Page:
European supply chain law: Hofreiter criticizes coalition partner FDP

European supply chain law
Hofreiter criticizes his coalition partner FDP

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The European supply chain law and the EU climate targets for trucks have been fully negotiated in Brussels. However, the FDP wants to block German approval and continue negotiations. The Green politician Hofreiter sharply criticizes this. The FDP is thereby causing “gigantic damage” to the EU.

Green politician Anton Hofreiter has sharply criticized the FDP for its resistance to the European supply chain law. “The problem is that, firstly, the FDP is not aware of the gigantic damage it is causing in the European Union,” said Hofreiter, chairman of the Committee for European Union Affairs in the Bundestag, on WDR radio.

The FDP is now once again violating the principle that concerns about a project must be raised at an early stage, but not just before the vote. “And the second thing is that I don’t think the Chancellor and the Chancellor’s Office understand how much damage we are causing and is therefore not taking sufficient care of it,” said Hofreiter. This is about “planning deficiencies in the Chancellery, which repeatedly lead to Germany appearing as unreliable at the European level.”

Germany wants to abstain from the vote on the supply chain law at EU level because the FDP has concerns. The law is intended to hold large companies accountable if they profit from child or forced labor outside the EU.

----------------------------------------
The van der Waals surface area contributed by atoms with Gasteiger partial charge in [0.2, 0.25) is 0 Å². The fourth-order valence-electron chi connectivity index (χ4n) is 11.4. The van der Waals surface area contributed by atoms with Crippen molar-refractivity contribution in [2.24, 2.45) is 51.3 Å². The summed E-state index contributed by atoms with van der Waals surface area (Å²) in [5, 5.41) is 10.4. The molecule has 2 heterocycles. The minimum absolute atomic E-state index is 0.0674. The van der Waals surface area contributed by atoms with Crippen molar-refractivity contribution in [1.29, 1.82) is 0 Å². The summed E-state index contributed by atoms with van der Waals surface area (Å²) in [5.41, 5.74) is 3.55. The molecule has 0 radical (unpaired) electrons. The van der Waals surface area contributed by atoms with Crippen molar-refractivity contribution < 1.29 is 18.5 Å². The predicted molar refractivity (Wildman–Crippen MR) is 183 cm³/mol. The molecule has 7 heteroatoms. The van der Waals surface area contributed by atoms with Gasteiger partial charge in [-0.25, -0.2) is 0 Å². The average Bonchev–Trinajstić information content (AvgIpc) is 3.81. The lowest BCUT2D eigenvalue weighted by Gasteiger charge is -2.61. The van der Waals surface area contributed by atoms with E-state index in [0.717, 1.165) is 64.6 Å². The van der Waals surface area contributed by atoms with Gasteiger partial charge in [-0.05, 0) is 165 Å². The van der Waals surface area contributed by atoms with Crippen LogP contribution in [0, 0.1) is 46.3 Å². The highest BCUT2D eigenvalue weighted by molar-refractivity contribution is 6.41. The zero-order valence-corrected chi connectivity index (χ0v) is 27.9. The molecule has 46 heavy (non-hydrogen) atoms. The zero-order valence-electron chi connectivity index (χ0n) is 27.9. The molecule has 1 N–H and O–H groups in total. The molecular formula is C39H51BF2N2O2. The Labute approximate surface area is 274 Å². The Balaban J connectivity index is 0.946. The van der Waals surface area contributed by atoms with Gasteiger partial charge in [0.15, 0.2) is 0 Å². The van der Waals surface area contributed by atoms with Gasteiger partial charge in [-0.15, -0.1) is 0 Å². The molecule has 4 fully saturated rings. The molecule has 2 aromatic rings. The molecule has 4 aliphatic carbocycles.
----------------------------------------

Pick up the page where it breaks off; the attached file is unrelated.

Chancellor Olaf Scholz must make it clear to the FDP that they can talk about anything, but at the right time. “It’s not the case that people act arbitrarily in Brussels. They say, ‘Oh, we’re not interested in what Germany says.’ But you have to say it in good time. And if you don’t say something in time, then you have it In the end it’s just a problem and it looks stupid,” says Hofreiter.

Wissing defends blockade with threatening bureaucracy

Federal Transport Minister Volker Wissing defended his party’s blockade of the already negotiated EU supply chain law and justified it with the threat of bureaucratic burdens. In the ZDF “Morgenmagazin” he rejected the fact that Germany had already given the “green light” for the regulations. The German side said “that we are prepared to continue to participate constructively in the negotiations in order to achieve a proper result.

“But the result is not neat because it creates a significant burden of bureaucracy, especially for medium-sized companies,” Wissing continued. The Federal Republic is “characterized by a medium-sized economic structure,” the minister continued. “We have weak growth, which is the worst possible time to build up even more bureaucracy. And that’s why things can’t stay like this.”

The Council of EU countries is scheduled to vote in Brussels on a controversial supply chain law and stricter climate targets for trucks. The majority for the two projects is shaky because the FDP wants to block German approval. Both legal texts have already been negotiated; the approval of the member states is actually considered a formality. The supply chain law is intended to hold companies across Europe responsible for child labor, exploitation and environmental pollution in the production of their goods. In some respects, the European directive goes beyond a German law that has been in force since the beginning of 2023.

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